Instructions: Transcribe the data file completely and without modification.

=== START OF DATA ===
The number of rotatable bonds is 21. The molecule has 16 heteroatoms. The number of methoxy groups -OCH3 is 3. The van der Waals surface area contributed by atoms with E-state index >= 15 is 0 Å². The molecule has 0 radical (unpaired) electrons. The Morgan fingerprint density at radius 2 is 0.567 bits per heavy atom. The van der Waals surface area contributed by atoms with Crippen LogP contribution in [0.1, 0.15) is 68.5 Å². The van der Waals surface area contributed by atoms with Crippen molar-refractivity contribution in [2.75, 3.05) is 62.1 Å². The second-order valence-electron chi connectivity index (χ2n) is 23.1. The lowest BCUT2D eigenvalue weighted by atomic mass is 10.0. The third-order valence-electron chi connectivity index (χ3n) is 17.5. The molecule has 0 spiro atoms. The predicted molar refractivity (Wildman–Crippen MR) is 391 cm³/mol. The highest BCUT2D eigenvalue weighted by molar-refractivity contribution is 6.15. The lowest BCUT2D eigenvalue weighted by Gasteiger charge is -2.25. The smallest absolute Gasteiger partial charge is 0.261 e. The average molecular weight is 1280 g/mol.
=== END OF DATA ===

The number of rotatable bonds is 21. The molecule has 16 heteroatoms. The number of methoxy groups -OCH3 is 3. The van der Waals surface area contributed by atoms with E-state index >= 15 is 0 Å². The molecule has 0 radical (unpaired) electrons. The Morgan fingerprint density at radius 2 is 0.567 bits per heavy atom. The van der Waals surface area contributed by atoms with Crippen LogP contribution in [0.1, 0.15) is 68.5 Å². The van der Waals surface area contributed by atoms with Crippen molar-refractivity contribution in [2.75, 3.05) is 62.1 Å². The second-order valence-electron chi connectivity index (χ2n) is 23.1. The lowest BCUT2D eigenvalue weighted by atomic mass is 10.0. The third-order valence-electron chi connectivity index (χ3n) is 17.5. The molecule has 0 spiro atoms. The predicted molar refractivity (Wildman–Crippen MR) is 391 cm³/mol. The highest BCUT2D eigenvalue weighted by molar-refractivity contribution is 6.15. The lowest BCUT2D eigenvalue weighted by Gasteiger charge is -2.25. The smallest absolute Gasteiger partial charge is 0.261 e. The average molecular weight is 1280 g/mol.